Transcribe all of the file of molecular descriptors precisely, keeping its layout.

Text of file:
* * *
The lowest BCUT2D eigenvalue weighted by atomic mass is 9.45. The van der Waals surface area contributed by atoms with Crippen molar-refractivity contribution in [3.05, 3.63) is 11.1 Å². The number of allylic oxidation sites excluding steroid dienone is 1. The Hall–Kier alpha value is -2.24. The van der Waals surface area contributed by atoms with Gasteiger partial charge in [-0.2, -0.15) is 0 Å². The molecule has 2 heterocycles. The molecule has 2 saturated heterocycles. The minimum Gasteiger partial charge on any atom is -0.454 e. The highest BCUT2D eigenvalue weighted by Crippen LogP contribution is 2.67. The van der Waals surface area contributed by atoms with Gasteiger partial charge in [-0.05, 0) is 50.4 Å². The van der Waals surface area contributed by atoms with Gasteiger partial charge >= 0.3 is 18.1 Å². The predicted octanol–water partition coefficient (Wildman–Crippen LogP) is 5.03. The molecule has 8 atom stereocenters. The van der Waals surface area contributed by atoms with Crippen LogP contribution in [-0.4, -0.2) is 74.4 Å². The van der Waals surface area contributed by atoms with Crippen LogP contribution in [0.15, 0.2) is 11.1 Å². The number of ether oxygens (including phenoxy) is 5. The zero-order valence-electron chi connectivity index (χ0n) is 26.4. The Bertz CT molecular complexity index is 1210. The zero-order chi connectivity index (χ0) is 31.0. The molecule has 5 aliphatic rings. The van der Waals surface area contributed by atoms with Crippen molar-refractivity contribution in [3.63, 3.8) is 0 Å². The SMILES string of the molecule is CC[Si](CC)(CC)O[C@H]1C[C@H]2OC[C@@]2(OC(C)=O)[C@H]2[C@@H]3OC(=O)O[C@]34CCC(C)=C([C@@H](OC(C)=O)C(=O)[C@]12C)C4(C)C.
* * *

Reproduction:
The lowest BCUT2D eigenvalue weighted by atomic mass is 9.45. The van der Waals surface area contributed by atoms with Crippen molar-refractivity contribution in [3.05, 3.63) is 11.1 Å². The number of allylic oxidation sites excluding steroid dienone is 1. The Hall–Kier alpha value is -2.24. The van der Waals surface area contributed by atoms with Gasteiger partial charge in [-0.2, -0.15) is 0 Å². The molecule has 2 heterocycles. The molecule has 2 saturated heterocycles. The minimum Gasteiger partial charge on any atom is -0.454 e. The highest BCUT2D eigenvalue weighted by Crippen LogP contribution is 2.67. The van der Waals surface area contributed by atoms with Gasteiger partial charge in [-0.05, 0) is 50.4 Å². The van der Waals surface area contributed by atoms with Gasteiger partial charge >= 0.3 is 18.1 Å². The predicted octanol–water partition coefficient (Wildman–Crippen LogP) is 5.03. The molecule has 8 atom stereocenters. The van der Waals surface area contributed by atoms with Crippen LogP contribution in [-0.4, -0.2) is 74.4 Å². The van der Waals surface area contributed by atoms with Crippen LogP contribution in [0.15, 0.2) is 11.1 Å². The number of ether oxygens (including phenoxy) is 5. The zero-order valence-electron chi connectivity index (χ0n) is 26.4. The Bertz CT molecular complexity index is 1210. The zero-order chi connectivity index (χ0) is 31.0. The molecule has 5 aliphatic rings. The van der Waals surface area contributed by atoms with Crippen molar-refractivity contribution in [3.63, 3.8) is 0 Å². The SMILES string of the molecule is CC[Si](CC)(CC)O[C@H]1C[C@H]2OC[C@@]2(OC(C)=O)[C@H]2[C@@H]3OC(=O)O[C@]34CCC(C)=C([C@@H](OC(C)=O)C(=O)[C@]12C)C4(C)C.